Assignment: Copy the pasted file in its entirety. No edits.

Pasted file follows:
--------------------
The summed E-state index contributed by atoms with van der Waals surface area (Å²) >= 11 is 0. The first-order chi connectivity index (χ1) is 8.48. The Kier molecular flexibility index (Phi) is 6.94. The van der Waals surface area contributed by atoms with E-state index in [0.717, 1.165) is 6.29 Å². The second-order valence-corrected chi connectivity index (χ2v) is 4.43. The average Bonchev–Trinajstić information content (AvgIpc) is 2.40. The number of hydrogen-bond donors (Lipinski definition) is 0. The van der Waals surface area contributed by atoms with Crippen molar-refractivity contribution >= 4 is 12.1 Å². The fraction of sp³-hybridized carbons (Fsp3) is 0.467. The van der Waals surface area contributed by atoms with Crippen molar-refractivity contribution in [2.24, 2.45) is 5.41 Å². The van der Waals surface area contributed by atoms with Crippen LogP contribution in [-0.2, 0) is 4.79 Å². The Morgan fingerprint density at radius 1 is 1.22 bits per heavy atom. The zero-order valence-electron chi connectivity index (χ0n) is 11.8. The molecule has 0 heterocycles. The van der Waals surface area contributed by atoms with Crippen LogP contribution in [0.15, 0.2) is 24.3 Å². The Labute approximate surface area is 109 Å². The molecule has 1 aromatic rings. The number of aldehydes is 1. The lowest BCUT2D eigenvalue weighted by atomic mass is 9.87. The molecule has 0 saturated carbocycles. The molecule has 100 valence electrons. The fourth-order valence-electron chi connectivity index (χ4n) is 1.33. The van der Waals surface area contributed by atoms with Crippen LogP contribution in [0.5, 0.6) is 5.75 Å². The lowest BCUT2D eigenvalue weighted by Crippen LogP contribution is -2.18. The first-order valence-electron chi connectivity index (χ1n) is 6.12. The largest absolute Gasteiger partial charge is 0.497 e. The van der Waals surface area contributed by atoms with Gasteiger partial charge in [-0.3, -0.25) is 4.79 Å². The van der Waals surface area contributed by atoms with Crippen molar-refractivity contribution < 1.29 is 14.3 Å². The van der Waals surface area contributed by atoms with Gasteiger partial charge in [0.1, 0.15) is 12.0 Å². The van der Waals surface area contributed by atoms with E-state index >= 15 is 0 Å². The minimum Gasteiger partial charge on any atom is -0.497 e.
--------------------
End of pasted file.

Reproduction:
The summed E-state index contributed by atoms with van der Waals surface area (Å²) >= 11 is 0. The first-order chi connectivity index (χ1) is 8.48. The Kier molecular flexibility index (Phi) is 6.94. The van der Waals surface area contributed by atoms with E-state index in [0.717, 1.165) is 6.29 Å². The second-order valence-corrected chi connectivity index (χ2v) is 4.43. The average Bonchev–Trinajstić information content (AvgIpc) is 2.40. The number of hydrogen-bond donors (Lipinski definition) is 0. The van der Waals surface area contributed by atoms with Crippen molar-refractivity contribution >= 4 is 12.1 Å². The fraction of sp³-hybridized carbons (Fsp3) is 0.467. The van der Waals surface area contributed by atoms with Crippen molar-refractivity contribution in [2.24, 2.45) is 5.41 Å². The van der Waals surface area contributed by atoms with Crippen LogP contribution in [-0.2, 0) is 4.79 Å². The Morgan fingerprint density at radius 1 is 1.22 bits per heavy atom. The zero-order valence-electron chi connectivity index (χ0n) is 11.8. The molecule has 0 heterocycles. The van der Waals surface area contributed by atoms with Crippen LogP contribution in [0.15, 0.2) is 24.3 Å². The Labute approximate surface area is 109 Å². The molecule has 1 aromatic rings. The number of aldehydes is 1. The lowest BCUT2D eigenvalue weighted by atomic mass is 9.87. The molecule has 0 saturated carbocycles. The molecule has 100 valence electrons. The fourth-order valence-electron chi connectivity index (χ4n) is 1.33. The van der Waals surface area contributed by atoms with Crippen LogP contribution in [0.5, 0.6) is 5.75 Å². The lowest BCUT2D eigenvalue weighted by Crippen LogP contribution is -2.18. The first-order valence-electron chi connectivity index (χ1n) is 6.12. The largest absolute Gasteiger partial charge is 0.497 e. The van der Waals surface area contributed by atoms with Gasteiger partial charge in [-0.3, -0.25) is 4.79 Å². The van der Waals surface area contributed by atoms with Crippen molar-refractivity contribution < 1.29 is 14.3 Å². The van der Waals surface area contributed by atoms with Gasteiger partial charge in [0.1, 0.15) is 12.0 Å². The van der Waals surface area contributed by atoms with E-state index >= 15 is 0 Å². The minimum Gasteiger partial charge on any atom is -0.497 e.